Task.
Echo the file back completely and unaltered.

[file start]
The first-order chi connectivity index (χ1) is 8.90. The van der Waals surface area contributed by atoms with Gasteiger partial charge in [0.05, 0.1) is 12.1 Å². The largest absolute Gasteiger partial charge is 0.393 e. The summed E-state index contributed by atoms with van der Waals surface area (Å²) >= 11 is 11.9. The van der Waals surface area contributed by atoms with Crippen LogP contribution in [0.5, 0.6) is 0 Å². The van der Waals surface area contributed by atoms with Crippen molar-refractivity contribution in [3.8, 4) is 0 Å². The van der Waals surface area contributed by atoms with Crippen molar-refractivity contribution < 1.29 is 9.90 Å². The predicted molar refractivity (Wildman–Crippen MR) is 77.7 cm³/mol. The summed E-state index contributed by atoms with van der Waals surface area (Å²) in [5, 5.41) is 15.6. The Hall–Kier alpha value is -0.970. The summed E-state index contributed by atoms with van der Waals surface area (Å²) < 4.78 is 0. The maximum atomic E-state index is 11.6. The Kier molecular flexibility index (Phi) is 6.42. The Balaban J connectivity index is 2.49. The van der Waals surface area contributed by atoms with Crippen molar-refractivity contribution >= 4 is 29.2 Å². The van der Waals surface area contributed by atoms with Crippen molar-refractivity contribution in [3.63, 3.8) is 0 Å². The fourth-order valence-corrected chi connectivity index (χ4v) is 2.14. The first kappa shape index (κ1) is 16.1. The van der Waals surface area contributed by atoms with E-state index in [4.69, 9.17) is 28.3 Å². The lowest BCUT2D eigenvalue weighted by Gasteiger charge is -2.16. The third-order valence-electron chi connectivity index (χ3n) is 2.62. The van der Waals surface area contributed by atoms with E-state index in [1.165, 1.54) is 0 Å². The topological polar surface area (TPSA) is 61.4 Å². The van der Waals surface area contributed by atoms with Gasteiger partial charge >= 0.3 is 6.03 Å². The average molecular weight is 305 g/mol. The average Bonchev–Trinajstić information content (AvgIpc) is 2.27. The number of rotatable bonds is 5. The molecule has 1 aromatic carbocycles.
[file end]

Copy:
The first-order chi connectivity index (χ1) is 8.90. The van der Waals surface area contributed by atoms with Gasteiger partial charge in [0.05, 0.1) is 12.1 Å². The largest absolute Gasteiger partial charge is 0.393 e. The summed E-state index contributed by atoms with van der Waals surface area (Å²) >= 11 is 11.9. The van der Waals surface area contributed by atoms with Crippen LogP contribution in [0.5, 0.6) is 0 Å². The van der Waals surface area contributed by atoms with Crippen molar-refractivity contribution in [3.8, 4) is 0 Å². The van der Waals surface area contributed by atoms with Crippen molar-refractivity contribution < 1.29 is 9.90 Å². The predicted molar refractivity (Wildman–Crippen MR) is 77.7 cm³/mol. The summed E-state index contributed by atoms with van der Waals surface area (Å²) in [5, 5.41) is 15.6. The Hall–Kier alpha value is -0.970. The summed E-state index contributed by atoms with van der Waals surface area (Å²) < 4.78 is 0. The maximum atomic E-state index is 11.6. The Kier molecular flexibility index (Phi) is 6.42. The Balaban J connectivity index is 2.49. The van der Waals surface area contributed by atoms with Crippen molar-refractivity contribution >= 4 is 29.2 Å². The van der Waals surface area contributed by atoms with Crippen molar-refractivity contribution in [3.63, 3.8) is 0 Å². The fourth-order valence-corrected chi connectivity index (χ4v) is 2.14. The first kappa shape index (κ1) is 16.1. The van der Waals surface area contributed by atoms with E-state index in [4.69, 9.17) is 28.3 Å². The lowest BCUT2D eigenvalue weighted by Gasteiger charge is -2.16. The third-order valence-electron chi connectivity index (χ3n) is 2.62. The van der Waals surface area contributed by atoms with E-state index in [1.165, 1.54) is 0 Å². The topological polar surface area (TPSA) is 61.4 Å². The van der Waals surface area contributed by atoms with Gasteiger partial charge >= 0.3 is 6.03 Å². The average molecular weight is 305 g/mol. The average Bonchev–Trinajstić information content (AvgIpc) is 2.27. The number of rotatable bonds is 5. The molecule has 1 aromatic carbocycles.